(noun) A bird that is notably different from the expected characteristics of its species, but not sufficiently different to be independently classified as a unique species. Subspecies are often geographically determined, and differences such as size variations or plumage colorations are a common basis for subspecies distinctions.
Not all bird species have distinct subspecies, and over time the classifications of different birds can change to alter subspecies into a lesser or greater number of divisions, or even to grant a subspecies distinction as a new bird species. Examples of common subspecies include the different geographic plumage variations of the dark-eyed junco, such as the eastern "slate-colored" junco and the western "Oregon" junco, as well as the southwestern subspecies of the lesser goldfinch, the "black-backed" lesser goldfinch.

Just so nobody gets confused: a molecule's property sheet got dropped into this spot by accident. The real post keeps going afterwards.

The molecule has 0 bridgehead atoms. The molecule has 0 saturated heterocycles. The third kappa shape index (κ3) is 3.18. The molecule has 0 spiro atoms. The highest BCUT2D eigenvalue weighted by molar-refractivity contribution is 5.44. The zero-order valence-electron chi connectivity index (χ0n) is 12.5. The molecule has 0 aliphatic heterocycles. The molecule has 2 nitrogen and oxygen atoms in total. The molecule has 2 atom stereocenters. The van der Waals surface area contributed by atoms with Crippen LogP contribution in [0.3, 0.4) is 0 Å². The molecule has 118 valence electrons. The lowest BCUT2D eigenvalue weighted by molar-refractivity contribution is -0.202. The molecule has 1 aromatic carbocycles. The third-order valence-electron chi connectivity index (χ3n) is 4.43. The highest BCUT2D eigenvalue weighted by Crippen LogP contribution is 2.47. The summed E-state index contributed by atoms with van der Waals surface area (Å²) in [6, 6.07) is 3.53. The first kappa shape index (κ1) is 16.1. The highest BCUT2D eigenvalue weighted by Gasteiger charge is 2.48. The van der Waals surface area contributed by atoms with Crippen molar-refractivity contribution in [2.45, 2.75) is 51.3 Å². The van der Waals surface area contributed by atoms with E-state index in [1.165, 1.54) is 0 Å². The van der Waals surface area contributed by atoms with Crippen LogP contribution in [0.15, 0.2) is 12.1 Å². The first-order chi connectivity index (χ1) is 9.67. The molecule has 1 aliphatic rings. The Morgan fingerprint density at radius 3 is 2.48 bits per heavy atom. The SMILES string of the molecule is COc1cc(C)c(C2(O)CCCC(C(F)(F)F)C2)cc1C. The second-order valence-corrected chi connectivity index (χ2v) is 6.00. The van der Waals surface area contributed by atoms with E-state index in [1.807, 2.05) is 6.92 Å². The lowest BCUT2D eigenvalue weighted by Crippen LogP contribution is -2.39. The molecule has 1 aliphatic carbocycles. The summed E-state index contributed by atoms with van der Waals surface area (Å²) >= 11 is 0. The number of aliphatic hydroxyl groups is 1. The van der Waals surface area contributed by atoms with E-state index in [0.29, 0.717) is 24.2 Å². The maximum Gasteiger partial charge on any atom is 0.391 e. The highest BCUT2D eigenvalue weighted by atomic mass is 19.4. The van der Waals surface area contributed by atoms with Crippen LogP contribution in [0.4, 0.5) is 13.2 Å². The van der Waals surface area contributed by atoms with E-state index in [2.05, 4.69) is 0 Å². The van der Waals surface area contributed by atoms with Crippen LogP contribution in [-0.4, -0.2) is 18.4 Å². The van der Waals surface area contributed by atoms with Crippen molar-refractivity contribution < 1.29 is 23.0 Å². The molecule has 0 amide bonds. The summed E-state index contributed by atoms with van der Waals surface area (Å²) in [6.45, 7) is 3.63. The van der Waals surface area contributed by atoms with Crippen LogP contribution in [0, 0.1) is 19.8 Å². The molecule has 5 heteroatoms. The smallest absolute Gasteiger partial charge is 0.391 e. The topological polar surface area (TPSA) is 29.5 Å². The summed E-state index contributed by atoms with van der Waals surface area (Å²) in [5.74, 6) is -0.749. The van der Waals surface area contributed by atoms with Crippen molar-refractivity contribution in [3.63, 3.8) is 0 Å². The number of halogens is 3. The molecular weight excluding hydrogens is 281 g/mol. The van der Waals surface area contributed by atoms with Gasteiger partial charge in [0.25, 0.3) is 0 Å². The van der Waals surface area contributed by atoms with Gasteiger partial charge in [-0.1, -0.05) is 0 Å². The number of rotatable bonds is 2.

While a subspecies can be noted on a birder's life list, it does not count as an additional bird for a life list total unless the bird is reclassified as a distinct species. Many birders enjoy the extra challenge of seeing different subspecies, and comprehensive field guides will list common subspecies. These details also make a field guide more useful over time as bird classifications may change.
Photo – "Oregon" Dark-Eyed Junco © Brendan Lally